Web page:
Letter: Hope Road folk and the fight for their human rights

A delegated decision taken by Cllr Ian Ward to approve double yellow lines without any evidence of safety needs, impinges on the human rights of Hope Road residents in accessing their homes claims Cllr Michael Lilley.

double yellow lines

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This from Cllr Michael Lilley, Independent Green Councillor for Ryde East. Ed


On Thursday 30th August 2018 at 4pm in the Council Chamber at County Hall, there will be a special meeting of the Isle of Wight Council Scrutiny Committee, due to a call-in on a Traffic Regulation Order for double yellow lines on Hope Road in Elmfield, Ryde East.

This is the final opportunity for the residents of Hope Road and surrounding Ryde East area to challenge the IW Council in relation to the application for double yellow lines which has arisen as a consequence of conditions for the possible Westridge Farm/Hope Road Development of 80 new homes.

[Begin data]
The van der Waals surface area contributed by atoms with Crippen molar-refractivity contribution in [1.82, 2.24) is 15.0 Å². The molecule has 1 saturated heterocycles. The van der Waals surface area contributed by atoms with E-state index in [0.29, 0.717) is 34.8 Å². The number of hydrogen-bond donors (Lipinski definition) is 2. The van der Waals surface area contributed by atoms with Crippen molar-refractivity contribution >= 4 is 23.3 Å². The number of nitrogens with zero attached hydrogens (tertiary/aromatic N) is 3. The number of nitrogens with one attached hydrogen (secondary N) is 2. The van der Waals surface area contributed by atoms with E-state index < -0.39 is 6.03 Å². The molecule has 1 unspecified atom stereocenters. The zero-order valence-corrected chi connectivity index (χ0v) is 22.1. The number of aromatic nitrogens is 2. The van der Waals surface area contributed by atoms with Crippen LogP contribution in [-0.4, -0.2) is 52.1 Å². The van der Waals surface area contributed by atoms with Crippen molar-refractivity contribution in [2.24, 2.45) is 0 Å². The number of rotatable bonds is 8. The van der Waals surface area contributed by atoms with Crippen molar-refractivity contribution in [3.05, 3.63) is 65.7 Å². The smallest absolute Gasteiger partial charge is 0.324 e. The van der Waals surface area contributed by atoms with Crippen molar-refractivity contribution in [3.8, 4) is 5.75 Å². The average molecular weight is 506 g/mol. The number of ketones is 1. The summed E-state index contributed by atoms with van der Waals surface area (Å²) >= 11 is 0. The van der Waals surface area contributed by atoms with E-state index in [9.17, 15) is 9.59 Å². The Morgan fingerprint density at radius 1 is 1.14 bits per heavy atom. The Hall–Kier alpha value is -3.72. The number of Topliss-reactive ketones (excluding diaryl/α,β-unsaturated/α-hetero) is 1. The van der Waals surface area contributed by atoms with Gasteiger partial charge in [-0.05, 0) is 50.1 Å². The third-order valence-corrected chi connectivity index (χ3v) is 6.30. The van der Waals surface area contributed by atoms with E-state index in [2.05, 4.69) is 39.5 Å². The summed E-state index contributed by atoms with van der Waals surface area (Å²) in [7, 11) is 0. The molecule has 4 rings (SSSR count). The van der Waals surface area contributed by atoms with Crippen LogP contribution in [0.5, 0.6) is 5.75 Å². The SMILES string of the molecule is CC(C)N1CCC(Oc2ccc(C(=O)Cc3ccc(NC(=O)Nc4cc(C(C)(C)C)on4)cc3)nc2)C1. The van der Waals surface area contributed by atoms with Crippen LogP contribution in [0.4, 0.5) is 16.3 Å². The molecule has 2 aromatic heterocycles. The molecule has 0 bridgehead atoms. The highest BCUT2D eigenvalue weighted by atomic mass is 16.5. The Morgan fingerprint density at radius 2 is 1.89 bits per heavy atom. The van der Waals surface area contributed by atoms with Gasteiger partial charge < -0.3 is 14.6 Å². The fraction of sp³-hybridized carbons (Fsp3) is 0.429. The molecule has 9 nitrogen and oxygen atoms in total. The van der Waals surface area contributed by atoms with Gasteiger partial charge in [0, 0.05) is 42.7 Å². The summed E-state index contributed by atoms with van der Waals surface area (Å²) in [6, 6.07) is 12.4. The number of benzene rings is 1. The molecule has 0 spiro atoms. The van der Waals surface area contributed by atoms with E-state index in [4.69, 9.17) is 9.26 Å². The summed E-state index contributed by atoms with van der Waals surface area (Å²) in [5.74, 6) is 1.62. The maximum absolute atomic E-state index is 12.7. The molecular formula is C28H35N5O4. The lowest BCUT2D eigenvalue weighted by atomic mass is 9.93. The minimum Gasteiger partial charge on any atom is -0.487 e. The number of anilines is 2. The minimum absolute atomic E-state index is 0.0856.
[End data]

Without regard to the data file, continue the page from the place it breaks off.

The Westridge Farm Development Up and Down Saga
It has been over two years since the pursuance for development on Westridge Farm/Hope Road started.

The first planning application was rejected by the planning committee on the grounds the access from Hope Road was not fit for purpose.

The Head of Place (Planning) called it back in and at the second planning meeting committee members this time deferred the decision. The local elections came in between and a new committee post-election granted planning permission with a range of conditions including the need for a Traffic Regulation Order to independently be applied for and to consider the avoiding danger to persons or other traffic users using Hope Road.